Restaurant review: Panini Opa
After recently visiting Panini Opa for the first time, I regretted not dining at the nearly six-year-old establishment earlier and often. Because with its excellent values, pleasant ambience and flavorful, fresh food served in generous portions, Panini Opa has shot to the top of my local Greek restaurant list.
Panini Opa's first name is Italian, but its Greek-ness shines through. This isn't surprising, as the resume of co-owner Orian Trifoni includes two defunct local Greek Corner restaurants as well as the Koble Greek-Italian Grill, a predominantly Greek eatery in Westerville. So, although Italian items are offered, a menu scan quickly reveals that Panini Opa's Italian influences are more prevalent in its decor than its kitchen.
Belying a fast food-style exterior, the restaurant possesses a popular patio amusingly fashioned like an ancient Greek temple — albeit one with a TV screen and “welcome” written in Greek on its pediment.
Inside the comfortable, one-room eatery, you'll find amber lighting, varnished wooden tables, padded chairs, international soccer on TVs, plus souvenir shop-style posters and classical statue knockoffs. You'll also find smiling regulars and a nearly unending stream of takeout orders being assembled.
Everything is simultaneously ordered at the counter, so imbibing newcomers might want to peruse the sizable menu while strolling by the better-than-expected wine selection near the entrance. Wine prices are $5 per glass; the best deals are on Mondays and Tuesdays when bottles are half-priced to $13 for whites and $14 for reds. Mythos Greek beers ($4) and Peroni Italian beers ($4) are also available.
The entire menu is generally well-executed, but it's hard to beat a buttery, dill-scented $3 Spanakopita reheated until the spinach-and-feta pastry is crisp and flaky. The creamy Avgolemono Soup ($4) and the fresh, huge and made-right Greek Salad are other fine choices from the appetizer page. Ditto for the dip sampler ($8), with thick tzatziki, chickpea-forward hummus and — my favorite among these — a spicy feta spread ($6 a la carte).
The Italian-style Meatballs ($8) are likely the heftiest selection from this section — and that's saying something. Four reasonably springy, good-tasting, cheese-fortified orbs arrive in a pool of simple tomato sauce perked up with Romano cheese and chopped fresh tomatoes.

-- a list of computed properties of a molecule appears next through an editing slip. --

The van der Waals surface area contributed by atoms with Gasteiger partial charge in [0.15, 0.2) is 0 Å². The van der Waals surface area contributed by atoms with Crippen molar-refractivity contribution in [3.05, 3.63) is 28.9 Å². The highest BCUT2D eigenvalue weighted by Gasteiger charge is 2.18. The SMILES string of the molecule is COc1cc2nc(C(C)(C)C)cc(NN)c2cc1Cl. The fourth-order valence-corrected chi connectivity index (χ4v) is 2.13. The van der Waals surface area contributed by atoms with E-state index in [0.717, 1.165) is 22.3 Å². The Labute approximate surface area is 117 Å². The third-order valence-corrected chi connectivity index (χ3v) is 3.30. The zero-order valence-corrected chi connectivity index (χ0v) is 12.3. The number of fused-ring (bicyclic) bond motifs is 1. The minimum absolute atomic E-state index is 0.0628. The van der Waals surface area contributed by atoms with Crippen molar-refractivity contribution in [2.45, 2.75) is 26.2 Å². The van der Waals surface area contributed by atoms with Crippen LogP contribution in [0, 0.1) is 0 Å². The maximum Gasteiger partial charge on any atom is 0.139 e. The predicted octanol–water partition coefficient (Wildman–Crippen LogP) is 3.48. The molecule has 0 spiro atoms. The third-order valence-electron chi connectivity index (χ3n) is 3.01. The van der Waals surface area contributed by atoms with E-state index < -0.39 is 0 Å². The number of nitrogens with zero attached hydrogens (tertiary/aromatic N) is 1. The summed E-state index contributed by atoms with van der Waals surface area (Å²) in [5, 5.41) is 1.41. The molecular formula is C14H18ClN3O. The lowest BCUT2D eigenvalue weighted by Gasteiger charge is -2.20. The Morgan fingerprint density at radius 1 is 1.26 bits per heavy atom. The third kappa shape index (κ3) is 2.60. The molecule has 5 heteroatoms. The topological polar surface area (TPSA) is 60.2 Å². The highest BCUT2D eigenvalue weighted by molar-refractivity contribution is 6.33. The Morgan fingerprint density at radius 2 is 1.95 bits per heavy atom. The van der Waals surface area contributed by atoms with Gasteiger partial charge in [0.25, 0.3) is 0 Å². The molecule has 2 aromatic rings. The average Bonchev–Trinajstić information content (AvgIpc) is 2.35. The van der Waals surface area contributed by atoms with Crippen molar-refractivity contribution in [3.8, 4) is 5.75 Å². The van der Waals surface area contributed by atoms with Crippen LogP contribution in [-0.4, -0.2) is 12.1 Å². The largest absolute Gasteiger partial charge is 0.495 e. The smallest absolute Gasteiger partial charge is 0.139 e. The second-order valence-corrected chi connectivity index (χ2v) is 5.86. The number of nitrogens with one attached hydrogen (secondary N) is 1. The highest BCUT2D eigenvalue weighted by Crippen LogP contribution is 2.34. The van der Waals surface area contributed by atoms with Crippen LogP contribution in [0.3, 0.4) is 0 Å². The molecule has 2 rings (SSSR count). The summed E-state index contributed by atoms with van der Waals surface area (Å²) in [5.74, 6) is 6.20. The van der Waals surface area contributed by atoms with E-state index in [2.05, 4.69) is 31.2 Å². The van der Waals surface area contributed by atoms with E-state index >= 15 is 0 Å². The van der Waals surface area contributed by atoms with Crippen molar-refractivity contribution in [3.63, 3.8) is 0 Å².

Panini Opa's Gyro ($6) unsurprisingly rises above the norm. The Spicy Gyro ($7), with banana peppers and spicy feta sauce, rises higher still. Rising yet higher for me: the less common Fish Gyro ($7), made like the spicy gyro but starring plenty of flour-dredged, deftly fried red snapper. If only more fish tacos were this good.
A few paninis are offered. The spicy chicken version I tried ($10) was loaded with flavor and comes with a side, such as the enormous lemon potatoes, which are even better with a squirt of lemon.
Speaking of enormous, anyone who can finish the Pastitsio ($11) in one go deserves to be commemorated on the wall like another legendary Greek hero. The lasagna-like tower of comfort food features multiple layers of macaroni, bright tomato sauce and a boatload of tender, well-seasoned ground beef all crowned by a thick and custardy, cheese-enriched, golden-browned bechamel cap.
If that sounds delicious — it is — but you'd prefer cooked-to-sweet slabs of zucchini and eggplant instead of pasta, get the very similar Moussaka ($12).
The massive Lamb Kabobs entree ($15) — four large meat knobs skillfully grilled with huge hunks of sweet, brown-spotted zucchini and peppers — is served with fragrant, loose rice and the restaurant's good Greek salad. Warning: It's so deservedly popular that it sometimes sells out.
The gratifying, made-in-house Almond Cookies — which resemble Mexican wedding cookies — are a bargain-priced sweet at $1 apiece. For something larger, the outside-sourced Limoncello Cake is worth the $3.50 “splurge.”
4799 Sawmill Rd., Northwest Side